They say this is the first set of experiments to show that the compound, Delta-tetrahydrocannabinol (THC), inhibits EGF-induced growth and migration in epidermal growth factor receptor (EGFR) expressing non-small cell lung cancer cell lines. Lung cancers with high levels of EGFR are usually highly aggressive and resistant to chemotherapy.
"The beauty of this study is that we are showing that a substance of abuse, if used prudently, may offer a new road to therapy against lung cancer," said Anju Preet, Ph.D., a researcher in the Division of Experimental Medicine.
Although the researchers do not know why THC inhibits tumor growth, they say the substance could be activating molecules that inhibit the cell cycle. They speculate that THC may also interfere with angiogenesis and vascularization, which promotes cancer growth.
Preet says much work is needed to clarify the pathway by which THC functions, and cautions that some animal studies have shown that THC can stimulate some cancers. "THC offers some promise, but we have a long way to go before we know what its potential is."
Tuesday, February 3, 2009
A recent scientific exploration in Colombia's mountainous Darien region has discovered 10 new species of amphibians, the environmental organization Conservation International reported. The area is described as being a "safe haven" for frogs, and the species are completely new to science, being unearthed after only a three week survey of the area.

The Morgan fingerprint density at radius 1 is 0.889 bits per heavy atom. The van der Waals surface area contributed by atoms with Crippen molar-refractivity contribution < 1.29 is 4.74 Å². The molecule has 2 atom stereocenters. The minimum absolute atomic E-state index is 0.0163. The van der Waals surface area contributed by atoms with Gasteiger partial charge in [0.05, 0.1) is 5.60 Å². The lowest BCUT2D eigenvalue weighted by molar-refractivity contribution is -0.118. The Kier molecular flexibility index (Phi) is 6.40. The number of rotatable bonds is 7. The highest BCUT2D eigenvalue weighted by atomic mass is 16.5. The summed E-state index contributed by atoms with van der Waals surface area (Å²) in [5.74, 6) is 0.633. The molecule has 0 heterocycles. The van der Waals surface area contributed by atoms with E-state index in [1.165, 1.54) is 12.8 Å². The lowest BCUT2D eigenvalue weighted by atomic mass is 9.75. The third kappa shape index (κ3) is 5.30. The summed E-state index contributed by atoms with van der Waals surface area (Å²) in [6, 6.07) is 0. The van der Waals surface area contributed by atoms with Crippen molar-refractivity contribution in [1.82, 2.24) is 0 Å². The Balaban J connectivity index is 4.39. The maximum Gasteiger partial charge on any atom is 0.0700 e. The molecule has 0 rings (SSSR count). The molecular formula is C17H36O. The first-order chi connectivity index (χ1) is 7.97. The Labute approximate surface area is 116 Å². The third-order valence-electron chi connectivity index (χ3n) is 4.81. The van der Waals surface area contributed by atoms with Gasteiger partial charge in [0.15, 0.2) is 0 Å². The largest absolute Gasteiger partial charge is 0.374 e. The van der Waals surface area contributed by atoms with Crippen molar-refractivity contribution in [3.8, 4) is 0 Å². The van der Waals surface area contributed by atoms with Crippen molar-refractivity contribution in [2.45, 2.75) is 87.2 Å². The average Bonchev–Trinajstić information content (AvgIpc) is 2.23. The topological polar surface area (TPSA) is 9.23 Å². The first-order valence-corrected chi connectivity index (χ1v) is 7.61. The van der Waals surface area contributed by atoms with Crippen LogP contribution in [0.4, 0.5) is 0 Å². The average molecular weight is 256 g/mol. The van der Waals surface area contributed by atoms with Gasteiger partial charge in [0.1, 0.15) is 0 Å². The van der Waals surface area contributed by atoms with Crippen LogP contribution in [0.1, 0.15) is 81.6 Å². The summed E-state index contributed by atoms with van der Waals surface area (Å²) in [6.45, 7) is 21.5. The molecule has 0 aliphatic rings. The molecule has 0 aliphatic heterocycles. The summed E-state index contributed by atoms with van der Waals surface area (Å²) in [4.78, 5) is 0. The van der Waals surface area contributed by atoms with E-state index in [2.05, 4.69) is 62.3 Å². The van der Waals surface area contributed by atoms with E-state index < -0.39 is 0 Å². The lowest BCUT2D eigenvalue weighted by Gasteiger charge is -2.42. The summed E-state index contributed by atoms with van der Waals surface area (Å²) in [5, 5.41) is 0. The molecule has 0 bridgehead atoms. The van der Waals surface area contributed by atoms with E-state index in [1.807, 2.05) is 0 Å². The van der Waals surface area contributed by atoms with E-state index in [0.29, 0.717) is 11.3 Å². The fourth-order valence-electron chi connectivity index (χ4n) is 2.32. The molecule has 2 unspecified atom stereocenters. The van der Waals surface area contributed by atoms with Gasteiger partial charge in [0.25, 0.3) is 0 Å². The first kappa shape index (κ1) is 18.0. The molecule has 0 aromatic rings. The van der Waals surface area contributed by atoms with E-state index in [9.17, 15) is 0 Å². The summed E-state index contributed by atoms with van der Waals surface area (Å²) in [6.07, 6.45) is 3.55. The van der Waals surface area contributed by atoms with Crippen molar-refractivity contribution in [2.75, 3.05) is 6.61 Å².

Friday, January 30, 2009
A type of jellyfish known as Turritopsis Nutricula has the ability to revert back to a juvenile form after becoming sexually mature and mating. Scientists claim the jellyfish population in the world is skyrocketing, because they don't seem to be dying.
It's gotten to the point where Dr Maria Miglietta of the Smithsonian Tropical Marine Institute said: "We are looking at a worldwide silent invasion."
Although they are only 5mm long, the jellyfish which originated in the Caribbean have managed to spread worldwide. Turritopsis Nutricula is technically known as a hydrozoan and is the only known animal that is capable of reverting completely to its younger self through the cell development process of trans-differentiation.
The scary concept to consider is that scientists believe they can do this indefinitely, causing this animal to be potentially immortal. Which is why it will be the focus of many intricate studies by marine biologists and geneticists, to determine exactly how it manages to literally reverse its aging process.
Thursday, January 29, 2009
"People (in the United States) think, well, if I don't have enough rice, I'll go to the store," said Ronald, a professor of plant pathology at UC-Davis. "That's not the situation in these villages. They're mostly subsistence farmers. They don't have cars."
With the combination of rising sea levels, and the worsening of world weather patterns - flooding has become a major cause of rice crop loss. Scientists estimate 4 million tons of rice are lost every year because of flooding. That's enough rice to feed 30 million people.
Normal rice dies after three day of intense flooding - "They don't get enough carbon dioxide, they don't get enough light and their entire metabolic processes are thrown off. The rice plant tries to grow out of the flood, but when it does, it depletes its sugar reserves. It starts to break down its chlorophyll, important for photosynthesis. It grows really quickly, and then when the flood recedes, it just dies. It's out of gas."